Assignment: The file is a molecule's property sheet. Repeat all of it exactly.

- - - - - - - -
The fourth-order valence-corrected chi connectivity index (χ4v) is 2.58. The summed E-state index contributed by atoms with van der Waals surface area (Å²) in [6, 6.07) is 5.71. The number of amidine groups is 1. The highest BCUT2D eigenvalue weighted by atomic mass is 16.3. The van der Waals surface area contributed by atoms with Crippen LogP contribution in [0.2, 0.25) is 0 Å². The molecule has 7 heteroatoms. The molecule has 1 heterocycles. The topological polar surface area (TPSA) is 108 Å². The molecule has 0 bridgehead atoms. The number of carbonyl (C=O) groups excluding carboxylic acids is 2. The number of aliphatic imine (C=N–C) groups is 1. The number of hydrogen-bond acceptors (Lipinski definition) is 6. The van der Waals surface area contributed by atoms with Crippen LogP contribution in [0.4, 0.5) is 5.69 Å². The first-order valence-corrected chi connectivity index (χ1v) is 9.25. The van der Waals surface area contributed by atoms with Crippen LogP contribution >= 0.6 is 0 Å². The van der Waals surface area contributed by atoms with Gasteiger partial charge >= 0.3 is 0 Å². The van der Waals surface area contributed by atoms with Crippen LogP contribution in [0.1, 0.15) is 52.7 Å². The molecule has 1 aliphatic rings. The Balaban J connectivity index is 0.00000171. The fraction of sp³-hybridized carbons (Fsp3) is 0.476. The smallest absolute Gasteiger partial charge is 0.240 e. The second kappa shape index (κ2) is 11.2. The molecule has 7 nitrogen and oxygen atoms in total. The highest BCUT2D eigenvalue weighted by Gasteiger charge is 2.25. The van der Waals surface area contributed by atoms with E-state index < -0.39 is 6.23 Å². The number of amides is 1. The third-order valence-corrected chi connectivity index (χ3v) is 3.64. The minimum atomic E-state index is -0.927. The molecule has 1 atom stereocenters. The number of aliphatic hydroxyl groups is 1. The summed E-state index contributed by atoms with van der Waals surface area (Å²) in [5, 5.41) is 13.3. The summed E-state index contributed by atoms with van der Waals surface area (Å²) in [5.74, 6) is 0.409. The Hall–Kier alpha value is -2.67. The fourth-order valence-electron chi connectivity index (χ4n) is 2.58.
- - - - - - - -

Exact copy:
The fourth-order valence-corrected chi connectivity index (χ4v) is 2.58. The summed E-state index contributed by atoms with van der Waals surface area (Å²) in [6, 6.07) is 5.71. The number of amidine groups is 1. The highest BCUT2D eigenvalue weighted by atomic mass is 16.3. The van der Waals surface area contributed by atoms with Crippen LogP contribution in [0.2, 0.25) is 0 Å². The molecule has 7 heteroatoms. The molecule has 1 heterocycles. The topological polar surface area (TPSA) is 108 Å². The molecule has 0 bridgehead atoms. The number of carbonyl (C=O) groups excluding carboxylic acids is 2. The number of aliphatic imine (C=N–C) groups is 1. The number of hydrogen-bond acceptors (Lipinski definition) is 6. The van der Waals surface area contributed by atoms with Crippen LogP contribution in [0.4, 0.5) is 5.69 Å². The first-order valence-corrected chi connectivity index (χ1v) is 9.25. The van der Waals surface area contributed by atoms with Crippen LogP contribution >= 0.6 is 0 Å². The van der Waals surface area contributed by atoms with Gasteiger partial charge >= 0.3 is 0 Å². The van der Waals surface area contributed by atoms with Crippen LogP contribution in [0.1, 0.15) is 52.7 Å². The molecule has 1 aliphatic rings. The Balaban J connectivity index is 0.00000171. The fraction of sp³-hybridized carbons (Fsp3) is 0.476. The smallest absolute Gasteiger partial charge is 0.240 e. The second kappa shape index (κ2) is 11.2. The molecule has 7 nitrogen and oxygen atoms in total. The highest BCUT2D eigenvalue weighted by Gasteiger charge is 2.25. The van der Waals surface area contributed by atoms with E-state index < -0.39 is 6.23 Å². The number of amides is 1. The third-order valence-corrected chi connectivity index (χ3v) is 3.64. The minimum atomic E-state index is -0.927. The molecule has 1 atom stereocenters. The number of aliphatic hydroxyl groups is 1. The summed E-state index contributed by atoms with van der Waals surface area (Å²) in [5, 5.41) is 13.3. The summed E-state index contributed by atoms with van der Waals surface area (Å²) in [5.74, 6) is 0.409. The Hall–Kier alpha value is -2.67. The fourth-order valence-electron chi connectivity index (χ4n) is 2.58.